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Tesla driver says ‘self-driving’ tech took control and forced unsafe lane change, causing her to crash

Driver says she tried to take wheel and correct path of vehicle but was unable to stop software making ‘unsafe manoeuvre’

Arpan Rai
Saturday 13 November 2021 07:54 GMT
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While no one was injured in the software-driven car crash on 3 November, the car was severely damaged on the driver’s side
While no one was injured in the software-driven car crash on 3 November, the car was severely damaged on the driver’s side (AP)

American safety regulators are investigating the complaint of a Tesla driver who says the car’s “full self-driving” software took control and made an unsafe manoeuvre, resulting in a serious crash.

Earlier this month, a 2021 Tesla model Y small SUV owned by a woman in California’s Brea went into the wrong lane and was hit by another driver.

While no one was injured in the software-driven car crash on 3 November, the car was severely damaged on the driver’s side, the complaint said.

According to a complaint filed by the vehicle’s driver with the National Highway Traffic Safety Administration (NHTSA), the driver testing the SUV got an alert from the car halfway through the turn and the driver tried to turn the wheel to avoid other traffic.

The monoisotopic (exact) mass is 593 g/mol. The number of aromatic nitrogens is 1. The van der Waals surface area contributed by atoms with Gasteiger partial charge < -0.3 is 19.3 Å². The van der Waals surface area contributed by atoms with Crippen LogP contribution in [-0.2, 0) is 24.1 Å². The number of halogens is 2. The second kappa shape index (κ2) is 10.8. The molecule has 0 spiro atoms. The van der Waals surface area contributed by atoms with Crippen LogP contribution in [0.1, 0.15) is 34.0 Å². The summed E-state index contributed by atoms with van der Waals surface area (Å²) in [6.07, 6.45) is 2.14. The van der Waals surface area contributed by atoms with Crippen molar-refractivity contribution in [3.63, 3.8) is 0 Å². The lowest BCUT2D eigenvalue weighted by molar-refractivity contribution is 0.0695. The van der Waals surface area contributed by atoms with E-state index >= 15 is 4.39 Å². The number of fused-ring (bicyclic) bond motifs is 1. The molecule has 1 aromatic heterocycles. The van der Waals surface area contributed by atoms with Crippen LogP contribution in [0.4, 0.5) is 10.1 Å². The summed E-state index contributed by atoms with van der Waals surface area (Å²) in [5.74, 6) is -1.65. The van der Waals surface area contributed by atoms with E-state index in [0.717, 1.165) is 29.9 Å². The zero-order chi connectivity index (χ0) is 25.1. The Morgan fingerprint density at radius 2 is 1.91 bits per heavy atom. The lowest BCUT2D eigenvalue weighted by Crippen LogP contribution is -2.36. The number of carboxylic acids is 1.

However, the driver said she was unable to take back control and the car proceeded to enter in an incorrect lane forcefully, “creating an unsafe manoeuvre putting everyone involved at risk”, the complaint read.

"The car went into the wrong lane and I was hit by another driver in the lane next to my lane," the driver wrote.

This is reportedly the first such incident of a glitch in Tesla’s “Full Self-Driving” software which resulted in a crash and potentially endangered the driver’s life.

Tesla is yet to comment on the incident. The world’s most valuable car company last year disbanded its public relations department, and did not respond to a message left by the Associated Press requesting a response to the complaint.

The traffic safety authority said it was aware of the crash. "NHTSA is aware of the consumer complaint in question and is in communication with the manufacturer to gather additional information," an NHTSA spokesperson said on Friday.

Tesla, which recalled nearly 12,000 vehicles earlier this month, maintains that "Autopilot" and "Full Self-Driving" are driver-assistance systems and cannot drive themselves, despite their names.

Drivers steering the car have to be ready at any time to intervene, the company had said.

Additional reporting by AP

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